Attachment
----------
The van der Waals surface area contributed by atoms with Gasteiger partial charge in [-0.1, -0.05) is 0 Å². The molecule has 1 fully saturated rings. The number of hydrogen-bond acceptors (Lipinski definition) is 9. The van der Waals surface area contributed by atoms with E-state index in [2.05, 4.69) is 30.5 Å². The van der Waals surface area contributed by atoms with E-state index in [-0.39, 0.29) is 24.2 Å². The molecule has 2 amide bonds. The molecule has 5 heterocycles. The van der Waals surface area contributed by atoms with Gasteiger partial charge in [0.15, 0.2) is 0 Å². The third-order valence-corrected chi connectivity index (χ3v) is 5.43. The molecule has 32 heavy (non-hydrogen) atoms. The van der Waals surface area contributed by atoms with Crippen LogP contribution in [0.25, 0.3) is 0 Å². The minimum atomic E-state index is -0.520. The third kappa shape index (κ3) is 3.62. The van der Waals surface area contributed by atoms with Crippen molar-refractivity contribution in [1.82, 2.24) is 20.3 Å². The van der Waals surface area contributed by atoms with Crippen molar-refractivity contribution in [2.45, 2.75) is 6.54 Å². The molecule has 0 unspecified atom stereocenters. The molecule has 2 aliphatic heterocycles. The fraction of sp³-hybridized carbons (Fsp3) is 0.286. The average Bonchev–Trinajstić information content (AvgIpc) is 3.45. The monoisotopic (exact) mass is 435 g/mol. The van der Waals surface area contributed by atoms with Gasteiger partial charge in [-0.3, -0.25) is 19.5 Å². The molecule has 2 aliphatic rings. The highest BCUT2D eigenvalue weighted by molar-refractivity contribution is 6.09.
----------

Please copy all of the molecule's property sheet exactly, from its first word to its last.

The van der Waals surface area contributed by atoms with Gasteiger partial charge in [-0.1, -0.05) is 0 Å². The molecule has 1 fully saturated rings. The number of hydrogen-bond acceptors (Lipinski definition) is 9. The van der Waals surface area contributed by atoms with E-state index in [2.05, 4.69) is 30.5 Å². The van der Waals surface area contributed by atoms with E-state index in [-0.39, 0.29) is 24.2 Å². The molecule has 2 amide bonds. The molecule has 5 heterocycles. The van der Waals surface area contributed by atoms with Gasteiger partial charge in [0.15, 0.2) is 0 Å². The third-order valence-corrected chi connectivity index (χ3v) is 5.43. The molecule has 32 heavy (non-hydrogen) atoms. The van der Waals surface area contributed by atoms with Crippen LogP contribution in [0.25, 0.3) is 0 Å². The minimum atomic E-state index is -0.520. The third kappa shape index (κ3) is 3.62. The van der Waals surface area contributed by atoms with Crippen molar-refractivity contribution in [1.82, 2.24) is 20.3 Å². The van der Waals surface area contributed by atoms with Crippen molar-refractivity contribution in [2.45, 2.75) is 6.54 Å². The molecule has 0 unspecified atom stereocenters. The molecule has 2 aliphatic heterocycles. The fraction of sp³-hybridized carbons (Fsp3) is 0.286. The average Bonchev–Trinajstić information content (AvgIpc) is 3.45. The monoisotopic (exact) mass is 435 g/mol. The van der Waals surface area contributed by atoms with Gasteiger partial charge in [-0.3, -0.25) is 19.5 Å². The molecule has 2 aliphatic rings. The highest BCUT2D eigenvalue weighted by molar-refractivity contribution is 6.09.